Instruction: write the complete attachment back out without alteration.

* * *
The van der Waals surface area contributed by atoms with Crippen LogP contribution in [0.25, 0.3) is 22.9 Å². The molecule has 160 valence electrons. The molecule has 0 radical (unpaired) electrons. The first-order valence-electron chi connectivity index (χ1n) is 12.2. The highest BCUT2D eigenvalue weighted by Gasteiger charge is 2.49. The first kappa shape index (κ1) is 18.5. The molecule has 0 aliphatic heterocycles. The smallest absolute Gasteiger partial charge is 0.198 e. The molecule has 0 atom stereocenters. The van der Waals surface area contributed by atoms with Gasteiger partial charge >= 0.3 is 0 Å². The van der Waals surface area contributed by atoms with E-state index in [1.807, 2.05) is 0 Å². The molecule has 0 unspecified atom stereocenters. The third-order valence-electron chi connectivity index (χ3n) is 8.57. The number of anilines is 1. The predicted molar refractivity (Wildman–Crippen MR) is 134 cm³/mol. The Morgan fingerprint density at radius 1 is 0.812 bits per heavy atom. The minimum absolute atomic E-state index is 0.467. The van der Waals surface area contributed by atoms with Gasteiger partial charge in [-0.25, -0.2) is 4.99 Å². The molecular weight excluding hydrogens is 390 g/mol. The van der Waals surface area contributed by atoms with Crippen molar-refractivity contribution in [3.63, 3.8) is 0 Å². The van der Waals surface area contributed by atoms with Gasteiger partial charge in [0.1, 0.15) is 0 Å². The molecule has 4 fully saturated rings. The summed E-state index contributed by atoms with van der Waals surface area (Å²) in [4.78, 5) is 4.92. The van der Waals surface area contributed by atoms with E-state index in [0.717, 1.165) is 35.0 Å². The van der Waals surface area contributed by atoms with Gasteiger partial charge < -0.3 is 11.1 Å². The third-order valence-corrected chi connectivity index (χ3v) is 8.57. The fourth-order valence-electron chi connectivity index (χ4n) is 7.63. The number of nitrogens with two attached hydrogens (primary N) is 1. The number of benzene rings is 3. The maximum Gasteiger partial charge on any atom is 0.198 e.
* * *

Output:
The van der Waals surface area contributed by atoms with Crippen LogP contribution in [0.25, 0.3) is 22.9 Å². The molecule has 160 valence electrons. The molecule has 0 radical (unpaired) electrons. The first-order valence-electron chi connectivity index (χ1n) is 12.2. The highest BCUT2D eigenvalue weighted by Gasteiger charge is 2.49. The first kappa shape index (κ1) is 18.5. The molecule has 0 aliphatic heterocycles. The smallest absolute Gasteiger partial charge is 0.198 e. The molecule has 0 atom stereocenters. The van der Waals surface area contributed by atoms with Gasteiger partial charge >= 0.3 is 0 Å². The van der Waals surface area contributed by atoms with E-state index in [1.807, 2.05) is 0 Å². The molecule has 0 unspecified atom stereocenters. The third-order valence-electron chi connectivity index (χ3n) is 8.57. The number of anilines is 1. The predicted molar refractivity (Wildman–Crippen MR) is 134 cm³/mol. The Morgan fingerprint density at radius 1 is 0.812 bits per heavy atom. The minimum absolute atomic E-state index is 0.467. The van der Waals surface area contributed by atoms with Gasteiger partial charge in [-0.25, -0.2) is 4.99 Å². The molecular weight excluding hydrogens is 390 g/mol. The van der Waals surface area contributed by atoms with Crippen molar-refractivity contribution in [3.63, 3.8) is 0 Å². The van der Waals surface area contributed by atoms with Gasteiger partial charge in [0.1, 0.15) is 0 Å². The molecule has 4 fully saturated rings. The summed E-state index contributed by atoms with van der Waals surface area (Å²) in [4.78, 5) is 4.92. The van der Waals surface area contributed by atoms with E-state index in [0.717, 1.165) is 35.0 Å². The van der Waals surface area contributed by atoms with Gasteiger partial charge < -0.3 is 11.1 Å². The third-order valence-corrected chi connectivity index (χ3v) is 8.57. The fourth-order valence-electron chi connectivity index (χ4n) is 7.63. The number of nitrogens with two attached hydrogens (primary N) is 1. The number of benzene rings is 3. The maximum Gasteiger partial charge on any atom is 0.198 e.